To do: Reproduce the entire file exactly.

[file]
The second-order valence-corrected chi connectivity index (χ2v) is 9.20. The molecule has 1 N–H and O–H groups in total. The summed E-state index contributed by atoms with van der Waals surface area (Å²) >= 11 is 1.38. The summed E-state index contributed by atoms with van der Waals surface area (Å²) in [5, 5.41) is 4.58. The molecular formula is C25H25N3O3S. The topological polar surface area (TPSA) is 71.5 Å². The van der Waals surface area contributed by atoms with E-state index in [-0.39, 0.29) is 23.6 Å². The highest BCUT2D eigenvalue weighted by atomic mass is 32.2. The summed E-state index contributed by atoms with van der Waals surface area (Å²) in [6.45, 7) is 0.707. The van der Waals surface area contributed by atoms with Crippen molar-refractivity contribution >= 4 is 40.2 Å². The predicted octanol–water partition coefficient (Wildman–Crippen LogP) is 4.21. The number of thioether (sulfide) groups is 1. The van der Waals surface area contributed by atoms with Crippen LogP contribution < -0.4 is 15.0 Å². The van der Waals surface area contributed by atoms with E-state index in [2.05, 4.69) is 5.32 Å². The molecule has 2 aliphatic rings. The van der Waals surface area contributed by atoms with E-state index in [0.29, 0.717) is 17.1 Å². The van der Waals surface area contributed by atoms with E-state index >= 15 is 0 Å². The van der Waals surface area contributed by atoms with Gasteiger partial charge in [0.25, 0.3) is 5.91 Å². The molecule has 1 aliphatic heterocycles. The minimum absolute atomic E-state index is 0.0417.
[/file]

The second-order valence-corrected chi connectivity index (χ2v) is 9.20. The molecule has 1 N–H and O–H groups in total. The summed E-state index contributed by atoms with van der Waals surface area (Å²) >= 11 is 1.38. The summed E-state index contributed by atoms with van der Waals surface area (Å²) in [5, 5.41) is 4.58. The molecular formula is C25H25N3O3S. The topological polar surface area (TPSA) is 71.5 Å². The van der Waals surface area contributed by atoms with E-state index in [-0.39, 0.29) is 23.6 Å². The highest BCUT2D eigenvalue weighted by atomic mass is 32.2. The summed E-state index contributed by atoms with van der Waals surface area (Å²) in [6.45, 7) is 0.707. The van der Waals surface area contributed by atoms with Crippen molar-refractivity contribution >= 4 is 40.2 Å². The predicted octanol–water partition coefficient (Wildman–Crippen LogP) is 4.21. The number of thioether (sulfide) groups is 1. The van der Waals surface area contributed by atoms with Crippen LogP contribution < -0.4 is 15.0 Å². The van der Waals surface area contributed by atoms with E-state index in [2.05, 4.69) is 5.32 Å². The molecule has 2 aliphatic rings. The van der Waals surface area contributed by atoms with E-state index in [0.29, 0.717) is 17.1 Å². The van der Waals surface area contributed by atoms with E-state index >= 15 is 0 Å². The van der Waals surface area contributed by atoms with Gasteiger partial charge in [0.25, 0.3) is 5.91 Å². The molecule has 1 aliphatic heterocycles. The minimum absolute atomic E-state index is 0.0417.